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Being involved in the restaurant business, I was asked about bacteria in chicken the other day by a back yard cook. BACTERIA flourishes in poultry at temperatures between 40 degrees and 140 degrees, so don't let it sit out at room temperature too long before cooking. Bacteria on raw poultry can contaminate other food it comes in contact with, so it's vital you always use hot soapy water to thoroughly wash your hands, cutting board and any utensils used in preparation of poultry. The next step is to mix one cap of bleach to one gallon of water for a sanitizing solution and put solution in a spray applicator. Spray work area and tools and let air dry. Never let raw juices come in contact with cooked poultry. Practice safe clean work habits.
Hope this helps ones that didn't know? Keep it low and slow

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I hear ya'!

Many cooks like to use a separate cutting board dedicated only to chicken - and never a wood board.

With poultry, chicken most notoriously, it's a given that there's salmonella present. Wash that yardbird before prepping it for cooking, then was your hands and everything you've touched in the preparation.

Good info, T. Gives me an idea...
What little I've seen is it's often a knife that moves the bugs around. People wash the board and watch the juices but forget about the knife. Then someone else grabs that knife and it's salmonella city.

I've taken to keeping a dilute bleach solution in a spray bottle and disinfecting my board and knife. Haven't got sick yet.

Phil
SmokinJoe;p="143 Wrote:I hear ya'!

Many cooks like to use a separate cutting board dedicated only to chicken - and never a wood board.

With poultry, chicken most notoriously, it's a given that there's salmonella present. Wash that yardbird before prepping it for cooking, then was your hands and everything you've touched in the preparation.

Good info, T. Gives me an idea...

On the Internet at forums many similar questions are described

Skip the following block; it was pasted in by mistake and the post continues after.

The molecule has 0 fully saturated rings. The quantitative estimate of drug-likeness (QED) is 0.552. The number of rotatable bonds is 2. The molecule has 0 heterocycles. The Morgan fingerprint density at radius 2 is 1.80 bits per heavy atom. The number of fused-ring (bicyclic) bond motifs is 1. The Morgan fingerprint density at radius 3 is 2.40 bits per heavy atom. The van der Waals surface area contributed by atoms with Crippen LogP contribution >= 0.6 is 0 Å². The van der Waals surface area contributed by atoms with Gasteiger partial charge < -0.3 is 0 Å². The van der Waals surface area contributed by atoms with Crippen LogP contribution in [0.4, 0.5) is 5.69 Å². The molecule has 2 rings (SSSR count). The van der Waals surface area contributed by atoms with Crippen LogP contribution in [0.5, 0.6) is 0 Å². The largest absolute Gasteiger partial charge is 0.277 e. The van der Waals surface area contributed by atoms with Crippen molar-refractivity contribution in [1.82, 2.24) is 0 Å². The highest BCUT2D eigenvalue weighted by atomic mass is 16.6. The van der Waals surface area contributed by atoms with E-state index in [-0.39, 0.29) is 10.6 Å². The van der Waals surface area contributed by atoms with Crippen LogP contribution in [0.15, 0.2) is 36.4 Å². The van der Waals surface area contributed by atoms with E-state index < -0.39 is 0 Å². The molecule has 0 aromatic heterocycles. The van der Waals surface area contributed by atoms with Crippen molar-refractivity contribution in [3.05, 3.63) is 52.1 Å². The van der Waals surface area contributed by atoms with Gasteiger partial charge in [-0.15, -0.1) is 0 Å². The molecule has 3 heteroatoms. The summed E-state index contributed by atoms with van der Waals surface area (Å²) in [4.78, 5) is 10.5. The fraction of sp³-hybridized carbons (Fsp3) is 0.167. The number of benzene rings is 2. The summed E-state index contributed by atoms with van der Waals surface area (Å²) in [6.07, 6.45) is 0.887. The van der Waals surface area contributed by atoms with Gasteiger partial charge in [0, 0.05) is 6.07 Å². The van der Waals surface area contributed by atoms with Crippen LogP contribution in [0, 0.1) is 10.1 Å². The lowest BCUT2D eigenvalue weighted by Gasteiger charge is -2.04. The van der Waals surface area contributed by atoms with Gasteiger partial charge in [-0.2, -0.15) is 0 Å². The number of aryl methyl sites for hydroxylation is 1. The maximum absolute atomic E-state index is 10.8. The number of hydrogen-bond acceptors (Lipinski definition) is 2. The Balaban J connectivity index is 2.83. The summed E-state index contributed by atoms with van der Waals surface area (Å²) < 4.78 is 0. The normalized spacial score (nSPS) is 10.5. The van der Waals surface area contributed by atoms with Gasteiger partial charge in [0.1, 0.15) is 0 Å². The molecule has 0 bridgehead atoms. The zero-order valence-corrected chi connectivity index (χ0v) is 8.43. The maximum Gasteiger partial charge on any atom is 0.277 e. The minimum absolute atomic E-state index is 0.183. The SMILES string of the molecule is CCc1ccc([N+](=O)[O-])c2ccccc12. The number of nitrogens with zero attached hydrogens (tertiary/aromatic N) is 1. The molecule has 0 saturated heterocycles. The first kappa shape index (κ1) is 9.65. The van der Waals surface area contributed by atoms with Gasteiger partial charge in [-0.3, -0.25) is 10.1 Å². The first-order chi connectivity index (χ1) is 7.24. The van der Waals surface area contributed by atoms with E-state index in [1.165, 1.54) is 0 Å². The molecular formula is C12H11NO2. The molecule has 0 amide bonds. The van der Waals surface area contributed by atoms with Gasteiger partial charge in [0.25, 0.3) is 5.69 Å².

Don't forget the car or truck after you returned home from the store. Make sure it gets a good washing. Ok wise crack, :twisted: but sanitation is paramount to keeping everyone healthy. Like 'Ol Emeril says, "the food police are watching". They well may be.
So what's the best way to thaw cases of frozen chicken? The last three cases I got took 3 days to thaw and some still had ice in them. The only thing I've come up with so far are those big white coolers from Costco. They have a trap door in the top. I leave that open and move the chicken around a couple times a day.
Larry,
How about brine and a submersible fountain pump? Something about conduction, convection, changing the freezing point, circulating thermocline, blah, blah. Bottom-line is make yourself a low budget version of a thermal circulating defroster. This has the added benefit of also being a popscicle maker . Be the first on your block to own one. Of course this all my patent pending technological breakthrough 8) Please don't let anyone else know, especially that Scotty guy from Chicago, lest they use such technology to gain advantage. :wink: I hope this helps.
Norm
p.s. for further madness on the subject refer to the colored atlas of food quality control...not pretty pics
Forgive my ignorance, I get the idea about salmonella and cross contamination. The basics can never be covered enough, thanks!

My question is about bringing chicken from a frig temp of 40 degres to "room temp" prior it putting it into the smoker. Assuming it take 10-15 minutes for the cold chicken to become tempid, is that an issue? I dont want to assume anyting and I really thought this a good string to ask the question. Thanks!

In fact, is it an urban legand that food smokes better if brought to room temperature before being put in an evenly heated smoker? Or does it just effect the whole time/temp balance? Does that make sense?
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